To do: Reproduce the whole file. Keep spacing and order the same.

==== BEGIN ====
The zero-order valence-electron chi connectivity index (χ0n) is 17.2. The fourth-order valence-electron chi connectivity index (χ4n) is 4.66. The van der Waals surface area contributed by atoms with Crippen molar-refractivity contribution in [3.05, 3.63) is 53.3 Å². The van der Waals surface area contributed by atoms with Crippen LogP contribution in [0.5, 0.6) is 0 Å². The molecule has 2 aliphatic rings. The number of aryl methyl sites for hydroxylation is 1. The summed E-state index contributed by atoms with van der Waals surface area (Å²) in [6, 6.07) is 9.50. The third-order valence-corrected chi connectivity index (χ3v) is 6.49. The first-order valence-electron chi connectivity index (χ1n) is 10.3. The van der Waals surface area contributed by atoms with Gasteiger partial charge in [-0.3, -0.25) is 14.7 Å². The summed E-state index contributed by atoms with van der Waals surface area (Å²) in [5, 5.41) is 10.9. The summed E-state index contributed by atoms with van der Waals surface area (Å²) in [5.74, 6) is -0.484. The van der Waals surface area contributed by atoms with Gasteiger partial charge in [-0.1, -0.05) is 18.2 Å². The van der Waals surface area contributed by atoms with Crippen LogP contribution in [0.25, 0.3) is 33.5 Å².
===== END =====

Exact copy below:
The zero-order valence-electron chi connectivity index (χ0n) is 17.2. The fourth-order valence-electron chi connectivity index (χ4n) is 4.66. The van der Waals surface area contributed by atoms with Crippen molar-refractivity contribution in [3.05, 3.63) is 53.3 Å². The van der Waals surface area contributed by atoms with Crippen LogP contribution in [0.5, 0.6) is 0 Å². The molecule has 2 aliphatic rings. The number of aryl methyl sites for hydroxylation is 1. The summed E-state index contributed by atoms with van der Waals surface area (Å²) in [6, 6.07) is 9.50. The third-order valence-corrected chi connectivity index (χ3v) is 6.49. The first-order valence-electron chi connectivity index (χ1n) is 10.3. The van der Waals surface area contributed by atoms with Gasteiger partial charge in [-0.3, -0.25) is 14.7 Å². The summed E-state index contributed by atoms with van der Waals surface area (Å²) in [5, 5.41) is 10.9. The summed E-state index contributed by atoms with van der Waals surface area (Å²) in [5.74, 6) is -0.484. The van der Waals surface area contributed by atoms with Gasteiger partial charge in [-0.1, -0.05) is 18.2 Å². The van der Waals surface area contributed by atoms with Crippen LogP contribution in [0.25, 0.3) is 33.5 Å².